2004 “Claude Lévi-Strauss.” In The Johns Hopkins Guide to Literary Theory and Criticism, Second Edition. M. Groden and M. Kreiswirth, eds. Johns Hopkins Press.

2004 “Anthropology, Ethnology, and Religion.” In The Encyclopedia of Religion, Second Edition. Macmillan Press.

2005 “Geertz’s Style: A Moral Matter.” In Clifford Geertz by his Colleagues. R. Shweder and B. Good, eds. Univ. of Chicago Press.

2005 “Its All Fijian to Me” (Review Essay of Marshall Sahlins, Apologies to Thucydides: Understanding History as Culture and Vice Versa). Anthropology and Humanism, Fall.

2005 “Can Music Compare (et traduire)?: Weberian Affinities (and Hunches).” Paper for Colloquium on “Weber et La Musique,” IRCAM, Paris.

2007 “Also 100 Years Since Weber Flirted with Ethnography.” In Max Weber’s “Objectivity” Reconsidered. Laurence Mcfalls, ed. University of Toronto Press.

2008 “The Birth of Anthropology out of a Pause on Pausanias: Frazer’s Travel-Translations Re-interrupted and Resumed.” In Ethnographica Moralia: Experiments in Interpretive Anthropology. N. Panourgiá and G. Marcus, eds. Fordham University Press.

2010 “Lévi-Strauss’s Last Laugh (Encore, Encore).” Paper for Symposium “After 100: The Legacy of Claude Lévi-Strauss’ Work in 21st Century Arts and Humanities.” Bloomington, Indiana University.

2010 “On Alternating Boasians: Generational Connections.” Proceedings of the American Philosophical Society 154(1): 20-30.


Relished Responses and Retorts

Welcome comments (often helpfully ironic ones) stoking on-going projects include:

1. From Didier Eribon, De Près et de loin (1988; translated as Conversations with Claude Lévi-Strauss, 1991):

D.Eribon. You often say that you are a man of the nineteenth century. What does that mean?

C. Lévi-Strauss. It’s not only my own idea. A few years ago, a young American colleague wrote a book [J. Boon, 1972] in which he placed me in the tradition of the symbolists and other writers of the period. I have the feeling that if someone waved a magic wand and I were transported to that time without losing my twentieth-century consciousness, I would not feel too far from home . . . .

2. Cliff Geertz, winking that Jim is “perhaps the most distinctive stylist in Anthropology,” added:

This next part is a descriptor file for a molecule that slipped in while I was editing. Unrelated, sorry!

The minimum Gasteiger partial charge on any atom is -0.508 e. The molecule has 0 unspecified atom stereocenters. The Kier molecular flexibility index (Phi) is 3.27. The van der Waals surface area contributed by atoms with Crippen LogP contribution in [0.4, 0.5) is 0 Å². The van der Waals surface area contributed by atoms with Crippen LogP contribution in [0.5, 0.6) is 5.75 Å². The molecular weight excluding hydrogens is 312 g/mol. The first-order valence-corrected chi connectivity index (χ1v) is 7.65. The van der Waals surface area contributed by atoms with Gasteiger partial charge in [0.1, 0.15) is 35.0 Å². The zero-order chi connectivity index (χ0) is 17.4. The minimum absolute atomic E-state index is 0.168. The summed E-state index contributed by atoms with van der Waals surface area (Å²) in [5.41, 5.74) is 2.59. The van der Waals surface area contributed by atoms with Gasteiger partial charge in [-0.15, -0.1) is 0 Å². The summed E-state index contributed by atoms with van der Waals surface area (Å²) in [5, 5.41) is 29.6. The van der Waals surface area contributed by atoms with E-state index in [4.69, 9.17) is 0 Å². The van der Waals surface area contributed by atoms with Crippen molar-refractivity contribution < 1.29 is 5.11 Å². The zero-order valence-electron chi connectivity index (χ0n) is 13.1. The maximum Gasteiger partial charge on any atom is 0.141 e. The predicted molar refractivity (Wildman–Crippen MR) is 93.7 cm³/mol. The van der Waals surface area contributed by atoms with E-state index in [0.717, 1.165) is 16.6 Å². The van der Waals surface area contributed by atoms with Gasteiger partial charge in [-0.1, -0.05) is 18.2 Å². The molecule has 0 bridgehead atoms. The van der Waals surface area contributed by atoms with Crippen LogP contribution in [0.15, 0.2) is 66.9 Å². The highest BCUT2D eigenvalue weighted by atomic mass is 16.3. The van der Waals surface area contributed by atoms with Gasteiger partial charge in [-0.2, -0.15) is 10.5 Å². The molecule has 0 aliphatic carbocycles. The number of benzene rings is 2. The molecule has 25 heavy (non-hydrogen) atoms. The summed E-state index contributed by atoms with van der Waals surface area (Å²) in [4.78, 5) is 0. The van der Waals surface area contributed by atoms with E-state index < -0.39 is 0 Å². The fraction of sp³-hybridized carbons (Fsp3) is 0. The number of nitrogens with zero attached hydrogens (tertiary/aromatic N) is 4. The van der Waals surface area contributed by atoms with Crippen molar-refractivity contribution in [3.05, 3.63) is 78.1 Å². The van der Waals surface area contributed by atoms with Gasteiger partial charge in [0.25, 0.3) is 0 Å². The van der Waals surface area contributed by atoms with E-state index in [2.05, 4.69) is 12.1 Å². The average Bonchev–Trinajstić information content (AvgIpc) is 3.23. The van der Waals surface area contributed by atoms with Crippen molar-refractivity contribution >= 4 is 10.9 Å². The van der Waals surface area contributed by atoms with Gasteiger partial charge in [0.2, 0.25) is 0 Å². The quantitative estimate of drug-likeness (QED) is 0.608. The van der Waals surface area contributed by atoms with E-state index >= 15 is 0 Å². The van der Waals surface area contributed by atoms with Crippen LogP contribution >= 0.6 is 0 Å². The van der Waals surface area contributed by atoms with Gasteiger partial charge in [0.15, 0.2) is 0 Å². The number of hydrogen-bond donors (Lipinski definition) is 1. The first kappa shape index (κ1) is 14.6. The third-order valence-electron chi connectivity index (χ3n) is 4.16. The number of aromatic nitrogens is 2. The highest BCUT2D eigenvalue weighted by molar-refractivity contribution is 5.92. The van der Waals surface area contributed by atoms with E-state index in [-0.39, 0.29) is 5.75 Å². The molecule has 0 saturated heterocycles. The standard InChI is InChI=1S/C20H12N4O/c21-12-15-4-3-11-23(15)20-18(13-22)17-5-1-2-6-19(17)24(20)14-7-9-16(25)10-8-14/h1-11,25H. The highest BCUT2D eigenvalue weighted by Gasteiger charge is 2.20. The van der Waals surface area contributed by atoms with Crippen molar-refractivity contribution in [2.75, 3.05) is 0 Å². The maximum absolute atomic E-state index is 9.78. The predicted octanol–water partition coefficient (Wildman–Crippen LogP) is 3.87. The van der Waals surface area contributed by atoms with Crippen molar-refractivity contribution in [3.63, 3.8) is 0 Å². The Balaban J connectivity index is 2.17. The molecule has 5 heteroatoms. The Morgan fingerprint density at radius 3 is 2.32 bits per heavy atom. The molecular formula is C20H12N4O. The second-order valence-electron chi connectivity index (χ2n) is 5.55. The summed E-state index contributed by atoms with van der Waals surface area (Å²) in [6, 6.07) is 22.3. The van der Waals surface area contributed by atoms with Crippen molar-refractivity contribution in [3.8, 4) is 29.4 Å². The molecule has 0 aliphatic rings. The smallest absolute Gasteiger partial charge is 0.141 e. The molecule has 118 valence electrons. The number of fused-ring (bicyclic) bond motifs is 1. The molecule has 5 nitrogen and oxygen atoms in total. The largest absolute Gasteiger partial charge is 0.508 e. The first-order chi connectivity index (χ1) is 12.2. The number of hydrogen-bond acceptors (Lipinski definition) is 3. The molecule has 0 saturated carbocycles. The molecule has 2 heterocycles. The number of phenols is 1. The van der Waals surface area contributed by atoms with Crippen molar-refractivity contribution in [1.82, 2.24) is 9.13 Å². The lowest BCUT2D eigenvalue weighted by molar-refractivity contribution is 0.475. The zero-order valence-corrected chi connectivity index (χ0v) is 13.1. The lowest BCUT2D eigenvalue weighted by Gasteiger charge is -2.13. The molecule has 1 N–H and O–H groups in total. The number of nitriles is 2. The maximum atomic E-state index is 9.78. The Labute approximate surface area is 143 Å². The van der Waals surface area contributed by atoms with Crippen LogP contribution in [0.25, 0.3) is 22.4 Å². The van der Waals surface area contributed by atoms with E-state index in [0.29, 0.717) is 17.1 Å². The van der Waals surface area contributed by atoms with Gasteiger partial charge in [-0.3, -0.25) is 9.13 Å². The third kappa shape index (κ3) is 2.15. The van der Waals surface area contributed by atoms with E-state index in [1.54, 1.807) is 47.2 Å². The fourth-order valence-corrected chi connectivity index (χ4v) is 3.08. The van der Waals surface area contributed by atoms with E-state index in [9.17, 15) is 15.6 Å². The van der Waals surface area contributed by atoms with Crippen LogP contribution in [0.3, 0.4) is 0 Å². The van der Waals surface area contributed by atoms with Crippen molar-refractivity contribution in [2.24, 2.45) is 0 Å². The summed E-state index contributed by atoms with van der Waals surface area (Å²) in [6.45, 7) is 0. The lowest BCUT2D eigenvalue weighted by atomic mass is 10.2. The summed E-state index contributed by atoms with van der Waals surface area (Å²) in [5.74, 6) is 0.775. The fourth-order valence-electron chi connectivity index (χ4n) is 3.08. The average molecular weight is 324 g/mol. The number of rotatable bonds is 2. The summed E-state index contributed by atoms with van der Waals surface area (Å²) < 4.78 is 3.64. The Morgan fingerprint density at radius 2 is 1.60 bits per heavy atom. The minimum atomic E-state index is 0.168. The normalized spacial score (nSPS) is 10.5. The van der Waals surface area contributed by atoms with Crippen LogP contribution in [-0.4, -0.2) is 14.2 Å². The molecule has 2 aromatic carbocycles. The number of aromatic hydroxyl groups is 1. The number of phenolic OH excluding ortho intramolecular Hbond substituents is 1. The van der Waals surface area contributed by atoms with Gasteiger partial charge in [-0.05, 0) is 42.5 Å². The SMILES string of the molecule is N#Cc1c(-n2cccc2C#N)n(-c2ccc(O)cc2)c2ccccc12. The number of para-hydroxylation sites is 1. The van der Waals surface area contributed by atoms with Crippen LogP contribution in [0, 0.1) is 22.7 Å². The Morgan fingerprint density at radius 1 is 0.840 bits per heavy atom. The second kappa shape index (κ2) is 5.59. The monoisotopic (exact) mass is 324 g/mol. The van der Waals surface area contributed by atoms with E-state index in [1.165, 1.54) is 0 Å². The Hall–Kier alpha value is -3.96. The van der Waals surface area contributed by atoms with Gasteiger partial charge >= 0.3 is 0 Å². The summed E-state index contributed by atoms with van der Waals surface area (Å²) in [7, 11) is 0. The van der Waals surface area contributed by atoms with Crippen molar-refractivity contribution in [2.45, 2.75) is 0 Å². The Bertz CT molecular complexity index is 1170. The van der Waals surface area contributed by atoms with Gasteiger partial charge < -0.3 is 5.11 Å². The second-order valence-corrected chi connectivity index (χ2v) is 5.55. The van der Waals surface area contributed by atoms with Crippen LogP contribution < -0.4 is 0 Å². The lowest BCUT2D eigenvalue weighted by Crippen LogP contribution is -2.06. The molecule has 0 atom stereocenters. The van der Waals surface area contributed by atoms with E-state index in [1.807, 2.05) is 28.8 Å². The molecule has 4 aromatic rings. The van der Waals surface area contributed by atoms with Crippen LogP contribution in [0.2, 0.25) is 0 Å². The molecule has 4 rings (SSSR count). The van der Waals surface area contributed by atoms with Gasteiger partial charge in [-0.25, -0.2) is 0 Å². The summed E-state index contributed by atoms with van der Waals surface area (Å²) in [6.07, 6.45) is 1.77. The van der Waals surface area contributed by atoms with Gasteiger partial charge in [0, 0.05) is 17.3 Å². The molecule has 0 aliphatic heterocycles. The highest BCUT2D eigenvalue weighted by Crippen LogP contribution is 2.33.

The heart of Boon’s message, here as just about everywhere else, is that solemnity and seriousness are not the same thing, and that those of us – he and I are alike in this, as in so much else . . . unable to keep a wholly straight face when confronting the really important things of life have something of a problem when it comes to anthropological prose making. Comic gravity, a careless air in the face of hard reality is a difficult thing to bring off. (C. Geertz in Clifford Geertz by his Colleagues, R. Shweder and B.Good, eds. 2005, p. 112)

3. Literary theorist-historian John Carlos Rowe characterized Jim’s approach in “Culture” and the Problem of the Disciplines:

Stressing the performative aspects of teaching that derive directly from the everyday use of language, Boon playfully and thus seriously returns liberal education to the ordinary complexities of real life. Education, the teacher, and the student are always already “hybridized” by the disciplinary networks in which they are constructed. Contemporary as such an approach may be, Boon warns us against historical egotism by pointing out equivalent hybridities in such a venerable figure as Edward Sapir . . . Boon wants us to respect those precursors who helped frame the intellectual projects of critical theory and cultural studies. He also wants us to understand how intellectuals continue to shape dominant ideas of culture, even if they do so by transgressing the boundaries of such popular conventions. Pointing out how Sapir’s understanding of language’s fundamental hybridity led Sapir also to reject all nationalisms as contrived fictions, Boon stresses the continuing importance of the language model for anthropology and the other disciplines basic to cultural studies. . . . Learning how to “listen” to the sounds we ourselves produce as we interpret other cultures is one of the difficult lessons Boon teaches in this essay . . . by way of a rhetorical performance that is self-consciously marked in the published version of the lecture he delivered at Irvine . . . [that] involved . . . readings in different languages, dialects, and accents in live voice and from audio recordings . (Columbia U. Press, 1998, pp. 10-11).


Interdisciplinary Miscellaney

Summa Cum Laude (Princeton); Phi Beta Kappa; Woodrow Wilson Fellow;

Danforth Graduate Fellowship (1968-72); Roy D. Alpert Prize (Chicago); Ford Foundation Grant for work in Indonesia (1971). NIMH Fieldwork Grant (1971-73). Institute for Advanced Study, Princeton, post-doc (1973-74); Institute for Advanced Study, Princeton, Visiting Member (1974-75); Cornell Society for Humanities Faculty Fellow (1978-79); Inaugural Lecture for NEH Themes, Cornell Society for Humanities (1980); Awarded pilot program, N.E.H. series (“A Question of Place”) on National Public Radio (1980); American Philosophical Society Summer (1981); Cornell Southeast Asia Program Summer Fellowships (1978 through 1988); Invitational Six-Lecture Series, State University of New York (1983); Keynote Lecture, KITV, Leiden (1986); Australian National University Humanities Research Center Fellow (1987); Fulbright Scholar, Australia (1987) ); Fulbright Lectures in Canberra, Sydney, Hobart, Melbourne, and Perth Australia (1987).; Salzburg Seminar Faculty (1988); Keynote Address, Society of English Literature and Language Scholars in Switzerland (1991); Plenary address, New Chaucer Society (1992); Plenary Address, Center for Medieval and Early Renaissance Studies (1993); Skomps Distinguished Lecture in Anthropology, Indiana University (1996); Seeger Fellowship (Princeton) for work in Greece (1999); Miller Endowment Fellow, Center for Advanced Study (Illinois, 2000); Center for the Study of Globalization and Cultures Fellow (U. of Hong Kong, 2000).